The most complete Norman Cathedral in England and one of the finest examples of Romanesque architecture in Europe, Norwich Cathedral is one of England’s finest Cathedrals and dedicated to the Holy and Undivided Trinity.
I showed you the two dramatic entrance gates in to the cathedral grounds from Tombland. Now it is time to walk through and have a look at the cathedral precinct which occupies the former monastery. It is very difficult to get the entire building in frame and the addition of a rather ugly visitors’ entrance is not helpful and certainly (IMO) not sympathetic to the 900 year old Norman cathedral.
The Cathedral Close, an area surrounding the Cathedral, contains more than 80 listed buildings. The Upper end of ‘The Close’ as it is known, is a large green space stretching along the west front of the Cathedral. The Norwich School (independent) occupies one end and we were lucky enough to be able to enter the Grade 1 listed school chapel as it was open for the Historic Open weekend. Built in 1316-1320 it was originally a chantry chapel where monks said prayers four times a day to save the soul of Bishop Salmon who was a very rich Norwich bishop. The architectural style is transitional between Gothic Decorated and Perpendicular.
I was particularly taken with the lovely blue doors
and the ocular windows. For over 350 years the Lyhart porch (seen on the left of the top photo) was the main entrance to the school. The door to the chapel is the original door from the †14c and is the oldest working door in Norwich.
Situated on the large green are two sculptures:
Nelson is of course a Norfolk lad. Born in Burnham Thorpe (north of the county) he attended the grammar school opposite. Originally the statue (by Thomas Milne) was situated in the Market Place but moved to Cathedral Close on April 16 1856. The statue cost £700 but by 1852 subscriptions only amounted to £400 barely enough to pay the sculptor.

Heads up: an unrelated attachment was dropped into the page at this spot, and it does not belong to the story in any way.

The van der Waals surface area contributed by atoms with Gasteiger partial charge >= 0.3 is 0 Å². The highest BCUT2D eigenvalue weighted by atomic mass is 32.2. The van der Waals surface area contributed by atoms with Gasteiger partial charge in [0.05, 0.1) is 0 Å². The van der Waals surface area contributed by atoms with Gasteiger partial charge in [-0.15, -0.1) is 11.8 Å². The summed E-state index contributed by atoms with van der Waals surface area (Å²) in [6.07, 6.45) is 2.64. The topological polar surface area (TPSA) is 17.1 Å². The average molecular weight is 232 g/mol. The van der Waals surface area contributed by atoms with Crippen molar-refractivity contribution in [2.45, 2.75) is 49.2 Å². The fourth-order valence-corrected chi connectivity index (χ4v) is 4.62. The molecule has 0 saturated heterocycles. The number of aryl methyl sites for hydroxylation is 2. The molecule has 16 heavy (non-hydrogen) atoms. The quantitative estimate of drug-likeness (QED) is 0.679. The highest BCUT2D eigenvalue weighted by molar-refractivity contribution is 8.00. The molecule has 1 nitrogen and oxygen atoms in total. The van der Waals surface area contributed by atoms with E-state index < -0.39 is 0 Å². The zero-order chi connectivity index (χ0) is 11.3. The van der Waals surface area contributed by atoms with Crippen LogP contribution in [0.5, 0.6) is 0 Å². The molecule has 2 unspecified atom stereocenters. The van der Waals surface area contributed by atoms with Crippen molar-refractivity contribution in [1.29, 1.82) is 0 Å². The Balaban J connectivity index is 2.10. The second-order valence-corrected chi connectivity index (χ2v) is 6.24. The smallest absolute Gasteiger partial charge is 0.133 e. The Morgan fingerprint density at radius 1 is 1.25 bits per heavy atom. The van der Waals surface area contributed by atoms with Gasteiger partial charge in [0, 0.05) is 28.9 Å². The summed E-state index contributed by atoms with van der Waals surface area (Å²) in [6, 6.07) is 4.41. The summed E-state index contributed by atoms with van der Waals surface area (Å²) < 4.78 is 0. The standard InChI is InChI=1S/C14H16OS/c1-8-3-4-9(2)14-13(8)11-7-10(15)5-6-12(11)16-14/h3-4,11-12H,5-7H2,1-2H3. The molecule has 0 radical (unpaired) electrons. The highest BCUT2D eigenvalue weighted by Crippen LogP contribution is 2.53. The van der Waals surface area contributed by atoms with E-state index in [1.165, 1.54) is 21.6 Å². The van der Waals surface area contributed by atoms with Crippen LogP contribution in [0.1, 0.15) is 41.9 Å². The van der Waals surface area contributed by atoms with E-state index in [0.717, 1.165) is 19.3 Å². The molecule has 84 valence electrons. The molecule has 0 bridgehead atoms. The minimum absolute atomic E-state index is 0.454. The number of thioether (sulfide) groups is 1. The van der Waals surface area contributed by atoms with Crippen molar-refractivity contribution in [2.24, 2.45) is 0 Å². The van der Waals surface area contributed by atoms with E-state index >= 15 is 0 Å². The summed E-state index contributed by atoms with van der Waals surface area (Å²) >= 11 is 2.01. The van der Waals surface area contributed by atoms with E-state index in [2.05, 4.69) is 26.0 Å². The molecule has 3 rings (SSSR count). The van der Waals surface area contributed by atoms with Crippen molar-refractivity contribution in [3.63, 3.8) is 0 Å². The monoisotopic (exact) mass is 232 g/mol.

The Duke of Wellington (by George Adams) is at the other side of the green, shown on a plinth decorated with a coat of arms and regimental colours. This was previously also located in the Market Place on Gentleman’s Walk and moved to its current position on January 13 1935. His statue has fared a lot better than poor old Nelson, who shows signs of aging.
The West entrance faces you in all its splendour, but this is not the visitors entrance. Two new statues adorn the main door, we’ll take a closer look.
St Julian stands on the left of the entrance as though turning to face visitors using the main door- her right arm at her side- the left holding her book so that its title is clear. St Benedict puts his finger to his lips to urge silence – the message written on his book
When the Cathedral Dean and Chapter decided to commission two new statues to commemorate the new millennium and the 900th anniversary of the Cathedral’s foundation, they chose St Benedict as the subject of one and Mother Julian of Norwich – a medieval mystic who was the first woman ever to write a book in English – as the other. St Benedict was the father of the Benedictine monastic order, which founded Norwich Cathedral Priory in 1096.
Source: Sculpture for Norwich website
The Norman tower still seen today topped with a wooden spire covered with lead. The cathedral spire, measuring at 315 ft or 96 m, is the second tallest in England despite being partly rebuilt after being struck by lightning in 1169, just 23 months after its completion, which led to the building being set on fire. (Wikipedia)
Next time we shall go and take a look inside the cathedral.